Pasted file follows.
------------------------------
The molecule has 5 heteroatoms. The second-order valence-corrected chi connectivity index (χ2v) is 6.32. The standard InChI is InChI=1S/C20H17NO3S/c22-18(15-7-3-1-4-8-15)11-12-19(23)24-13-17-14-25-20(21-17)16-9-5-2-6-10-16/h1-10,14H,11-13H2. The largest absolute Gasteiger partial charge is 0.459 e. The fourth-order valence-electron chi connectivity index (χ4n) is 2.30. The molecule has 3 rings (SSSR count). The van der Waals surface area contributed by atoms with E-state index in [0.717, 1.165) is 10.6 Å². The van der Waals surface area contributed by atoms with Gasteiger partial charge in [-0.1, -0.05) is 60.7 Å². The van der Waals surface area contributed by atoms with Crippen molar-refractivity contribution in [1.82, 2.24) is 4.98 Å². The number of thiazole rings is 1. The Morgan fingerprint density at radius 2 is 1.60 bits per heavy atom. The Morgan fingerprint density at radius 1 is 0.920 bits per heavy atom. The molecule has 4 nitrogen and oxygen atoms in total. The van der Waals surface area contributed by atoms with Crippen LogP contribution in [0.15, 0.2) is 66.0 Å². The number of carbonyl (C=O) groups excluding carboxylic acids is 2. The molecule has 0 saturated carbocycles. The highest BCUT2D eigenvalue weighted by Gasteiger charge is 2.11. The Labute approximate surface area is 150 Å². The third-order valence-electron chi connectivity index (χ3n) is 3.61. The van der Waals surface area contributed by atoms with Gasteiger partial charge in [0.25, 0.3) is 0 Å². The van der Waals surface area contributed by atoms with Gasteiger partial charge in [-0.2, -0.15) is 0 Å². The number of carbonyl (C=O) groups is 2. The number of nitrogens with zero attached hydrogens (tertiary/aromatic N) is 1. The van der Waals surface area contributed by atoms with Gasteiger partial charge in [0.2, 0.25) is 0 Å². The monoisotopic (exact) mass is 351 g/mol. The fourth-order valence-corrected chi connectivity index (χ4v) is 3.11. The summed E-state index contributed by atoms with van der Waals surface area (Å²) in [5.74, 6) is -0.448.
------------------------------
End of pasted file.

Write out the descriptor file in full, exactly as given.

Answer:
The molecule has 5 heteroatoms. The second-order valence-corrected chi connectivity index (χ2v) is 6.32. The standard InChI is InChI=1S/C20H17NO3S/c22-18(15-7-3-1-4-8-15)11-12-19(23)24-13-17-14-25-20(21-17)16-9-5-2-6-10-16/h1-10,14H,11-13H2. The largest absolute Gasteiger partial charge is 0.459 e. The fourth-order valence-electron chi connectivity index (χ4n) is 2.30. The molecule has 3 rings (SSSR count). The van der Waals surface area contributed by atoms with E-state index in [0.717, 1.165) is 10.6 Å². The van der Waals surface area contributed by atoms with Gasteiger partial charge in [-0.1, -0.05) is 60.7 Å². The van der Waals surface area contributed by atoms with Crippen molar-refractivity contribution in [1.82, 2.24) is 4.98 Å². The number of thiazole rings is 1. The Morgan fingerprint density at radius 2 is 1.60 bits per heavy atom. The Morgan fingerprint density at radius 1 is 0.920 bits per heavy atom. The molecule has 4 nitrogen and oxygen atoms in total. The van der Waals surface area contributed by atoms with Crippen LogP contribution in [0.15, 0.2) is 66.0 Å². The number of carbonyl (C=O) groups excluding carboxylic acids is 2. The molecule has 0 saturated carbocycles. The highest BCUT2D eigenvalue weighted by Gasteiger charge is 2.11. The Labute approximate surface area is 150 Å². The third-order valence-electron chi connectivity index (χ3n) is 3.61. The van der Waals surface area contributed by atoms with Gasteiger partial charge in [0.25, 0.3) is 0 Å². The van der Waals surface area contributed by atoms with Gasteiger partial charge in [-0.2, -0.15) is 0 Å². The number of carbonyl (C=O) groups is 2. The number of nitrogens with zero attached hydrogens (tertiary/aromatic N) is 1. The van der Waals surface area contributed by atoms with Gasteiger partial charge in [0.2, 0.25) is 0 Å². The monoisotopic (exact) mass is 351 g/mol. The fourth-order valence-corrected chi connectivity index (χ4v) is 3.11. The summed E-state index contributed by atoms with van der Waals surface area (Å²) in [5.74, 6) is -0.448.